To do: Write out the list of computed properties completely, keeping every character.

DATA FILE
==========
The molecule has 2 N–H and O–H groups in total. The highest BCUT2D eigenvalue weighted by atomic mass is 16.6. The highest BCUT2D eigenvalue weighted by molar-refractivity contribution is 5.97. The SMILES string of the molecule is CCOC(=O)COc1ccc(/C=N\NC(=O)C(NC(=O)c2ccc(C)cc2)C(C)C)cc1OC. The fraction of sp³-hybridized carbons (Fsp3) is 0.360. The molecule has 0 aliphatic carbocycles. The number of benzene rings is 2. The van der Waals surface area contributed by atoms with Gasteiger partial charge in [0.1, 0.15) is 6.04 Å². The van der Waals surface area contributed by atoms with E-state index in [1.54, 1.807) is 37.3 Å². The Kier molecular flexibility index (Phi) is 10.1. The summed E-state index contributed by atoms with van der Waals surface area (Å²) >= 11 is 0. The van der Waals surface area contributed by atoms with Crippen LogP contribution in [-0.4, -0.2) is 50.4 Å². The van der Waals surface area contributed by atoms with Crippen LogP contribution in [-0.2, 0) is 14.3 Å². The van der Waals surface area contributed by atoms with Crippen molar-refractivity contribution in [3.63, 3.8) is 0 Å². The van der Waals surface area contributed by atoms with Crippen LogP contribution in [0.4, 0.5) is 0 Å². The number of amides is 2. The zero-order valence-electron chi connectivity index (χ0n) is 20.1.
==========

The molecule has 2 N–H and O–H groups in total. The highest BCUT2D eigenvalue weighted by atomic mass is 16.6. The highest BCUT2D eigenvalue weighted by molar-refractivity contribution is 5.97. The SMILES string of the molecule is CCOC(=O)COc1ccc(/C=N\NC(=O)C(NC(=O)c2ccc(C)cc2)C(C)C)cc1OC. The fraction of sp³-hybridized carbons (Fsp3) is 0.360. The molecule has 0 aliphatic carbocycles. The number of benzene rings is 2. The van der Waals surface area contributed by atoms with Gasteiger partial charge in [0.1, 0.15) is 6.04 Å². The van der Waals surface area contributed by atoms with E-state index in [1.54, 1.807) is 37.3 Å². The Kier molecular flexibility index (Phi) is 10.1. The summed E-state index contributed by atoms with van der Waals surface area (Å²) >= 11 is 0. The van der Waals surface area contributed by atoms with Crippen LogP contribution in [-0.4, -0.2) is 50.4 Å². The van der Waals surface area contributed by atoms with Crippen LogP contribution in [-0.2, 0) is 14.3 Å². The van der Waals surface area contributed by atoms with Crippen molar-refractivity contribution in [3.63, 3.8) is 0 Å². The van der Waals surface area contributed by atoms with Crippen LogP contribution in [0.4, 0.5) is 0 Å². The number of amides is 2. The zero-order valence-electron chi connectivity index (χ0n) is 20.1.